If you don't know what Khan Academy is, watch this. When it comes to GMAT prep, using Khan Academy can be a very effective tool for refreshing basic skills, but there's a catch. KA content is aligned to the common core state standards for math. The GMAT is NOT aligned to the common core.Read More
GMAT & MBA Admissions Blog
Improving your academic performance, and really any type of performance (i.e., athletic, musical, professional, personal – you name it), is a function of following three important principles:
Your GMAT score is obviously a critical component of your business school application (although, I’d argue, perhaps not as important as many people make it out to be), and most folks need to invest a significant amount of time in preparing for it. Certain GMAT preparation approaches can work better for some people relative to others.
One of the more difficult GMAT problem types deals with summing an arithmetic sequence. Problem 157 in the 12th edition Official Guide is an example:
In this MyGuru interview, we talk to Amit, who used a private GMAT tutor to get his score up from ~700 to 730.
Amit offers advice about when to use GMAT prep classes vs. private tutoring (note - private tutoring doesn't make sense for everyone) and what his experience with private GMAT tutoring was like.
Ultimately, Amit scored a 730 on the GMAT, and is trying to get into schools such as: Harvard Business School, Stanford Graduate School of Business, Kellogg School of Management, and University of Pennsylvania.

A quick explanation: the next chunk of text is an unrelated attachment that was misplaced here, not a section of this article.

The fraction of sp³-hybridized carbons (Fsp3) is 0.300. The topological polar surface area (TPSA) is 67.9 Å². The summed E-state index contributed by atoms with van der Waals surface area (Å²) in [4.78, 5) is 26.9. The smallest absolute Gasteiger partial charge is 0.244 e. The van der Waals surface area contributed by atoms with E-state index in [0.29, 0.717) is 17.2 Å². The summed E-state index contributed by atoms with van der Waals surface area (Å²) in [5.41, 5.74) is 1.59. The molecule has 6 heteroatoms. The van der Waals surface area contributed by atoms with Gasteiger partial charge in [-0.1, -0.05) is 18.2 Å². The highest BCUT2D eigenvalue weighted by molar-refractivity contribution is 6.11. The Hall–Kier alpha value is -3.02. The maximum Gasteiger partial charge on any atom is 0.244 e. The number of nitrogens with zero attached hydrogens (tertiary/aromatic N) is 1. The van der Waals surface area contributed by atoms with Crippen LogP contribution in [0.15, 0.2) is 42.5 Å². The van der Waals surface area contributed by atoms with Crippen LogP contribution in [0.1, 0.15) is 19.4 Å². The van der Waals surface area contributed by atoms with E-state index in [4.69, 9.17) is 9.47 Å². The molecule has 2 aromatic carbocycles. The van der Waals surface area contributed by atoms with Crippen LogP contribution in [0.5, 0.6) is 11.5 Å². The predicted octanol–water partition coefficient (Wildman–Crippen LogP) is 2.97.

Click here to learn more about MyGuru's GMAT tutoring options.
Congratulations to Holly, who recently scored a 760 on the GMAT.
A few months ago, the founder of 2 Minute GMAT contacted us at MyGuru about forming a partnership involving guest blogging and other shared marketing activities. As a provider of customized, in-person and online one-on-one GMAT prep, we are always looking for high quality partners who offer products and services that nicely complement GMAT tutoring. So, we took him up on the offer, but not before asking for a free trial of his product.
Subject Verb Agreement: Collective Nouns
Five times.....yes.....five times......I took the GMAT five times for admission to business school. Was there something wrong with me? For a while, I thought there was but now that I look back....Absolutely not.
Standardized exams are just one of those things that I've always had to work hard at to score decently. I should have taken a hint when I scored about average on the SATs in high school.
My mind just works in mysterious ways and I'm sure that if the GMAT tested for emotionally charged responses, I'd score very well.
Regardless, scoring high on the GMAT is definitely possible when you put in the effort to think like a standardized test taker. This involves various pieces of knowledge, logic, systematic thinking, and a lot of practice.
So...how does one get there?
For me, it was a long road. 2 years to be exact. But it was worth it.
For starters, according to the Graduate Management Admissions Council (GMAC), better known as the guys who make the GMAT exam, about 10% of GMAT retakers obtain a significant gain of 100 points or more.
That 10% takes a lot of hard work but with the right attitude, you can accomplish anything!